Mar 27, 2024 | News, Newsletters

Carolita Fuentes says little miracles along the way have helped a small band of volunteers regenerate a 0.5 hectare patch of Greenhide Reserve Forest, near Linville in southeast Queensland. In recent years, heavy rains have washed invasive weeds away and cattle who wandered in, ate unwanted weeds, leaving the newly planted native trees alone.

Friends of the Forest have spent the past five years regenerating the critically endangered remnant of subtropical rainforest through ongoing weed removal and planting. More recently, they were able to buy essential equipment for their work with support from Highways and Byways.

Once power lines went through the area, the forest canopy was opened and created a haven for invasive weeds, including Lantana and tobacco plants, to grow and take over native vegetation. The Friends of the Forest, a group of about 12, are vigilant about keeping these weeds away. They have planted more than 300 native trees and shrubs at Greenhide Reserve that now support native wildlife by creating a new area of habitat and food.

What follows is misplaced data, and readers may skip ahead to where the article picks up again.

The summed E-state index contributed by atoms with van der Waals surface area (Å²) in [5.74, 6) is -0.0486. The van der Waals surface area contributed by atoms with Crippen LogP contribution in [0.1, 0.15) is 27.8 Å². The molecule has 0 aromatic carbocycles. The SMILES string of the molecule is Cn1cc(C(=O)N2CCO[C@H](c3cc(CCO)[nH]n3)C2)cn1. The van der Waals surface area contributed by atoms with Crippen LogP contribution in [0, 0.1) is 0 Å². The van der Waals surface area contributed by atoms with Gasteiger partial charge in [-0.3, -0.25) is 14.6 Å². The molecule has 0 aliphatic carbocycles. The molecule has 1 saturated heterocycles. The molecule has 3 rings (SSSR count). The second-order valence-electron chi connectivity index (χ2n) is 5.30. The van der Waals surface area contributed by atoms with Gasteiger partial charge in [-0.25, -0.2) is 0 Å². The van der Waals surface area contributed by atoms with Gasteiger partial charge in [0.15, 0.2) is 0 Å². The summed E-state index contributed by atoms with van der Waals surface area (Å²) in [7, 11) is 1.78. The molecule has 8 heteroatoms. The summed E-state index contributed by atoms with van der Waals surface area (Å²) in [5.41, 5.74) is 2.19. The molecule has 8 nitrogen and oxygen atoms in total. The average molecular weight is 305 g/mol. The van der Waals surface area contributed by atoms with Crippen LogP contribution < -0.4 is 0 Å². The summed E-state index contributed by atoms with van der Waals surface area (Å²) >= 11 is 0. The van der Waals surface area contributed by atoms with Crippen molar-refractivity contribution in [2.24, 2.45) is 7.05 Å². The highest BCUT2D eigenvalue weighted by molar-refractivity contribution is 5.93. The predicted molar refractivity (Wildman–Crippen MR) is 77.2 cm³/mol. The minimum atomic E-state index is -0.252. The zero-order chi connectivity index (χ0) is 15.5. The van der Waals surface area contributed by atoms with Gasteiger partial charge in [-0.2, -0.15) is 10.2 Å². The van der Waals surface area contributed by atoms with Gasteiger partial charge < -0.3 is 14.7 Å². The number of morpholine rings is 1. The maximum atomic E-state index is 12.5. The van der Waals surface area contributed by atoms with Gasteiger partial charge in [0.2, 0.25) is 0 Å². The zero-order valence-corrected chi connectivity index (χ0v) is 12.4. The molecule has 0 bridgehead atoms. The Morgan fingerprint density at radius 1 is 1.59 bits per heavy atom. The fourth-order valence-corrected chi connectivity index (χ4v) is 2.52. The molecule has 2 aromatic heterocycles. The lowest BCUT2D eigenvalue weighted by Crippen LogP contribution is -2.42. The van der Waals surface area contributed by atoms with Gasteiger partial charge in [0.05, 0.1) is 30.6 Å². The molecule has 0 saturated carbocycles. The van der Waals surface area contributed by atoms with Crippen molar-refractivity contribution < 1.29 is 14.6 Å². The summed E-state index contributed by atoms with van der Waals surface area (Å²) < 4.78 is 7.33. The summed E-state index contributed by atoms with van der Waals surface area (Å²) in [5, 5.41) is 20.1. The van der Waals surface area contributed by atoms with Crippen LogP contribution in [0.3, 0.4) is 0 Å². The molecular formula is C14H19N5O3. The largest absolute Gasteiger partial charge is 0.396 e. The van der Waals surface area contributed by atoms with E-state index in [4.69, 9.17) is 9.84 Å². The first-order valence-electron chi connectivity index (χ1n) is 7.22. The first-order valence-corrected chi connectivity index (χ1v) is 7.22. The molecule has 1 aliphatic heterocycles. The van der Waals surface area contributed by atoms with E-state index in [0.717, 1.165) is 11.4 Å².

“A really important part of this works is that we have been able to mitigate further major erosion because the trees will help stabilise the soil if there are future floods of the Brisbane River,” Carolita said. Queensland blue gums were a popular choice for planting because their deep roots provide stability, and their leaves cater for the local koalas.

The group also works to encourage locals to join the regular working bees and to develop a sense of care for the area. While they have had mixed success at recruiting locals, their work led to great partnerships with the Somerset Regional Council, Traditional Custodians Jason Murphy (Jinibara) and Steve Marsh (Dungibara) and Conservation Volunteers Australia and caught the attention of several scientists. Native plant specialist Dr. Andrew Pengelly, soil restoration microbiologist, Dr. Sandra Tuszynska and an invertebrate specialist Helen Schwencke, have all visited the site and provided invaluable advice.

“We are very lucky that the work to regenerate and maintain this special remnant of forest captured the attention of experts who wanted to help us. They travelled many hours to get here and we are grateful for all the help we get on this project, especially from Highways and Byways,” Carolita said.

Image, main: Greenhide Reserve Forest near Linville in southeast Queensland.

Images, insert top and bottom: Volunteers planted new trees to mitigate erosion at Greenhide Reserve.


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